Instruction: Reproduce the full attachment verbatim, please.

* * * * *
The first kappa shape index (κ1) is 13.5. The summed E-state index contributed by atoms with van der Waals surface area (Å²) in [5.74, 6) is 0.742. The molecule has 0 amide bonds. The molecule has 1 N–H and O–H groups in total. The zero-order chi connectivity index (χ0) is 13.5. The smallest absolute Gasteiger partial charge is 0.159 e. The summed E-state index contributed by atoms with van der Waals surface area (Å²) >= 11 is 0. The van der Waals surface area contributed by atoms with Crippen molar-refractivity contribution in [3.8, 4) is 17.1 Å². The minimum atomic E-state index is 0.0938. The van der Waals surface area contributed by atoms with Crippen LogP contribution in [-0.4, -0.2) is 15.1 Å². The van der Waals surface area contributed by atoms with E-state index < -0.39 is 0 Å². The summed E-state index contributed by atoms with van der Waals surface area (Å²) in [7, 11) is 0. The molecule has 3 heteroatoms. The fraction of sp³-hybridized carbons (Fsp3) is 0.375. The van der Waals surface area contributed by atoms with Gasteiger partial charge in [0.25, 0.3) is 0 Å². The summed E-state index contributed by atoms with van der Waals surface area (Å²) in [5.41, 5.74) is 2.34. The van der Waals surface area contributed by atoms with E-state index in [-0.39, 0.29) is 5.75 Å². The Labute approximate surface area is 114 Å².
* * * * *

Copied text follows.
The first kappa shape index (κ1) is 13.5. The summed E-state index contributed by atoms with van der Waals surface area (Å²) in [5.74, 6) is 0.742. The molecule has 0 amide bonds. The molecule has 1 N–H and O–H groups in total. The zero-order chi connectivity index (χ0) is 13.5. The smallest absolute Gasteiger partial charge is 0.159 e. The summed E-state index contributed by atoms with van der Waals surface area (Å²) >= 11 is 0. The van der Waals surface area contributed by atoms with Crippen molar-refractivity contribution in [3.8, 4) is 17.1 Å². The minimum atomic E-state index is 0.0938. The van der Waals surface area contributed by atoms with Crippen LogP contribution in [-0.4, -0.2) is 15.1 Å². The van der Waals surface area contributed by atoms with E-state index < -0.39 is 0 Å². The summed E-state index contributed by atoms with van der Waals surface area (Å²) in [7, 11) is 0. The molecule has 3 heteroatoms. The fraction of sp³-hybridized carbons (Fsp3) is 0.375. The van der Waals surface area contributed by atoms with Gasteiger partial charge in [0.25, 0.3) is 0 Å². The summed E-state index contributed by atoms with van der Waals surface area (Å²) in [5.41, 5.74) is 2.34. The van der Waals surface area contributed by atoms with E-state index in [-0.39, 0.29) is 5.75 Å². The Labute approximate surface area is 114 Å².